Treating nicotine dependence as seriously as other forms of addiction
Packard is a certified tobacco treatment specialist working in treatment and education at the Mayo Clinic Nicotine Dependence Center in Rochester, Minnesota, and serves as the program director for the Mayo Clinic Wellness Coach Training Program.
“I stand outside the entrance of the building… I’m focused on cigarettes — or, more precisely, smoking as many of them as possible in the time left before 4:30 p.m., when nine other people and I will hand over our packs and lighters, and put our faith in the Mayo Clinic’s Nicotine Dependence Center.” — Lynn Cunningham
I met Lynn Cunningham last January, 2014, when she checked in as my patient at the Residential Treatment Program for tobacco dependence at the Mayo Clinic Nicotine Dependence Center in Rochester, MN. She shared with me that she knew herself well enough to realize that she needed a period of supervised abstinence for what she expected would be her last stop-smoking run.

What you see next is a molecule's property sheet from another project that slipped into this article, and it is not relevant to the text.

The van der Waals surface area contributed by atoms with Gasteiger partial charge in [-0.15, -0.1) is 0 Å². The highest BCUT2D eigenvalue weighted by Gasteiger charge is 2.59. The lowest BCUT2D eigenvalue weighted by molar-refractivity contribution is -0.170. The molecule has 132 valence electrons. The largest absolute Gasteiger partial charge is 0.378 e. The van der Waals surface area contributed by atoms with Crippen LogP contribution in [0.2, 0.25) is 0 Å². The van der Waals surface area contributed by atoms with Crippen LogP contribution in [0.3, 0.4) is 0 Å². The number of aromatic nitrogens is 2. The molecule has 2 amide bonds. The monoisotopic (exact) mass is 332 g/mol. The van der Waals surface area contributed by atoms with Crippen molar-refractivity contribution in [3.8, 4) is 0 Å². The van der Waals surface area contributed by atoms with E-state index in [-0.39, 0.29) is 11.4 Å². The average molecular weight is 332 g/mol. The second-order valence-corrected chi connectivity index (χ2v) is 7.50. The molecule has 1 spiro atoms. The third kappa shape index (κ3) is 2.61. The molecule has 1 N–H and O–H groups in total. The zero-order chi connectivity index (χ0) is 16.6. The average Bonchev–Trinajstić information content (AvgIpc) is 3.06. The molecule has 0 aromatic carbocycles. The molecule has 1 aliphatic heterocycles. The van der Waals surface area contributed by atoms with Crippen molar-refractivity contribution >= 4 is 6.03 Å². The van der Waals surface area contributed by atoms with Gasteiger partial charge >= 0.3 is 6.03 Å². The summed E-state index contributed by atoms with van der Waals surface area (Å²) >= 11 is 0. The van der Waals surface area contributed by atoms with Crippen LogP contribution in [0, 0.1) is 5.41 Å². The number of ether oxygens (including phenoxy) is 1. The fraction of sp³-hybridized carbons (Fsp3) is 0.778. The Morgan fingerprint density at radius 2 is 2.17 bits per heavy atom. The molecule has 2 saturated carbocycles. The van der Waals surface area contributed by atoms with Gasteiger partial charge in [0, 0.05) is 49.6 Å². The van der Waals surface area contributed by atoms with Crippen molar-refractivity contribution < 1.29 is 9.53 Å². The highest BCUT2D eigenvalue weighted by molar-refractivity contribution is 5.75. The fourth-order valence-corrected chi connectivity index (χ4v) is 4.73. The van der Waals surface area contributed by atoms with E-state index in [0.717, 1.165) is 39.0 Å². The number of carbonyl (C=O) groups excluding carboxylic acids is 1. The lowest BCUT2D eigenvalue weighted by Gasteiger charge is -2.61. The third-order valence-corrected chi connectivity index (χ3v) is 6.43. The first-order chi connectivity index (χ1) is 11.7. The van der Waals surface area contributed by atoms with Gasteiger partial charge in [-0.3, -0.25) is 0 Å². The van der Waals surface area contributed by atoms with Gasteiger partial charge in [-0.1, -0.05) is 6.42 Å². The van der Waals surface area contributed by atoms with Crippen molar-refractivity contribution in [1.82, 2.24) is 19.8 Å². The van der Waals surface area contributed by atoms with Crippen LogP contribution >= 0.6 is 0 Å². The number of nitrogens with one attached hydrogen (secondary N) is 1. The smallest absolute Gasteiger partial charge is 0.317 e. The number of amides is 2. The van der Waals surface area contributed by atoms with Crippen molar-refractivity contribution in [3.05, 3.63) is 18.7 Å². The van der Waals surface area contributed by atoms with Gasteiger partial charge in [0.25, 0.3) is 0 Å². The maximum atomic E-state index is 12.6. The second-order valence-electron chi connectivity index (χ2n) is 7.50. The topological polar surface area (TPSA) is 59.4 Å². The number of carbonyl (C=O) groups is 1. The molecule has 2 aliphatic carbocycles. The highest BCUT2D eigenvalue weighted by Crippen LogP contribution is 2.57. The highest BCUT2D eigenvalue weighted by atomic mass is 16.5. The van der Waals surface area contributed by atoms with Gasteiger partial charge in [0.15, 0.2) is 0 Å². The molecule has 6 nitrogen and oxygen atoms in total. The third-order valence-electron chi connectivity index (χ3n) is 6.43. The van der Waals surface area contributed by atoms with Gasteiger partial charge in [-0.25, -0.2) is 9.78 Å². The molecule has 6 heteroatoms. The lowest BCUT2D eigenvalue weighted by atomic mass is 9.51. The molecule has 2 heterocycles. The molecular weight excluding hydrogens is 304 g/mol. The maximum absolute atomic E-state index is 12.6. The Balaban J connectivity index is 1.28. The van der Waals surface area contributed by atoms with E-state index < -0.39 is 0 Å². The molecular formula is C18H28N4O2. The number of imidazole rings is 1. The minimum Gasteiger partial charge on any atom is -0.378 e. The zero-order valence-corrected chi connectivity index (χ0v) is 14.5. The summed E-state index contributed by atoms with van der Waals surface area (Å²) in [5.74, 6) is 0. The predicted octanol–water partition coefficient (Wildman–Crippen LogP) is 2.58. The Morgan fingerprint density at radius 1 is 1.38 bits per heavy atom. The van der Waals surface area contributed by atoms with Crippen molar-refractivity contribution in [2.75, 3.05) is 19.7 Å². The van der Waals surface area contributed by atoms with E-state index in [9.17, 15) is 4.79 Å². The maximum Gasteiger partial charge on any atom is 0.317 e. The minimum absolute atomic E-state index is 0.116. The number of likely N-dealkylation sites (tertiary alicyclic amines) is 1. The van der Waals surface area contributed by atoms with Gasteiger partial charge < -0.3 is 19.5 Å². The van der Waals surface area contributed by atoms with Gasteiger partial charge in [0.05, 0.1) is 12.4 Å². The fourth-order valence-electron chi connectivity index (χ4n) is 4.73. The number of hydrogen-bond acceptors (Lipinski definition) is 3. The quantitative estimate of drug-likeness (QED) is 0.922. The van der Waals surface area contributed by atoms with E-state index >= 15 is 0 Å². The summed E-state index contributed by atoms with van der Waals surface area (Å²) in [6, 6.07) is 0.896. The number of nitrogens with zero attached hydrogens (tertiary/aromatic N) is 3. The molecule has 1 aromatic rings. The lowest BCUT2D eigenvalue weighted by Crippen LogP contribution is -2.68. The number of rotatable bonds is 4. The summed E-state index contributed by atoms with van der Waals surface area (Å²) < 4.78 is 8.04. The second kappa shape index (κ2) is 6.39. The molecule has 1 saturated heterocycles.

She went looking for a residential smoking cessation program, first in Canada, and then in the U.S., making the point to me that these programs are “shockingly rare.” She says that the Mayo brand is what sold her, despite the prospect of a January week in Rochester, MN.
Ms. Cunningham is an associate professor emerita, having taught journalism at Ryerson University, Toronto, until September 2014. Before joining the university, she spent two decades as a magazine editor. Her writing career is more recent, dating from 2009; she favors memoir-style articles, of which her piece, “Giving up the Ghost,” published in the November issue of the Canadian publication The Walrus is an example.
Listen to an interview with Lynn Cunningham on the CBC “Q” program.